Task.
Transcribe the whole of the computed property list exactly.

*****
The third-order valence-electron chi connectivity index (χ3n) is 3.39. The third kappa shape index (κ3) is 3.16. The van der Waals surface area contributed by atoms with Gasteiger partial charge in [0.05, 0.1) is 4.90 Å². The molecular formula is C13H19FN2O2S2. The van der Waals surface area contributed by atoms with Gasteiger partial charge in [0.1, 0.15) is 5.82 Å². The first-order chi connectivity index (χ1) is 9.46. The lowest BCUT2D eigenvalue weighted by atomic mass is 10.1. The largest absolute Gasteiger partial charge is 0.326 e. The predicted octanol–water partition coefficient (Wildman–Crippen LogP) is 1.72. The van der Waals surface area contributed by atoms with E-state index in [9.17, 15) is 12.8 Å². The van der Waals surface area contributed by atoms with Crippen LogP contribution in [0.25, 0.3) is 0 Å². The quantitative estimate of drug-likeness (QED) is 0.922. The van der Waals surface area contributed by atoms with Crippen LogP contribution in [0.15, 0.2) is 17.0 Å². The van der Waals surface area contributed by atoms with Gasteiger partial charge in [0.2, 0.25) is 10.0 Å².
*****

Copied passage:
The third-order valence-electron chi connectivity index (χ3n) is 3.39. The third kappa shape index (κ3) is 3.16. The van der Waals surface area contributed by atoms with Gasteiger partial charge in [0.05, 0.1) is 4.90 Å². The molecular formula is C13H19FN2O2S2. The van der Waals surface area contributed by atoms with Gasteiger partial charge in [0.1, 0.15) is 5.82 Å². The first-order chi connectivity index (χ1) is 9.46. The lowest BCUT2D eigenvalue weighted by atomic mass is 10.1. The largest absolute Gasteiger partial charge is 0.326 e. The predicted octanol–water partition coefficient (Wildman–Crippen LogP) is 1.72. The van der Waals surface area contributed by atoms with E-state index in [9.17, 15) is 12.8 Å². The van der Waals surface area contributed by atoms with Crippen LogP contribution in [0.25, 0.3) is 0 Å². The quantitative estimate of drug-likeness (QED) is 0.922. The van der Waals surface area contributed by atoms with Crippen LogP contribution in [0.15, 0.2) is 17.0 Å². The van der Waals surface area contributed by atoms with Gasteiger partial charge in [0.2, 0.25) is 10.0 Å².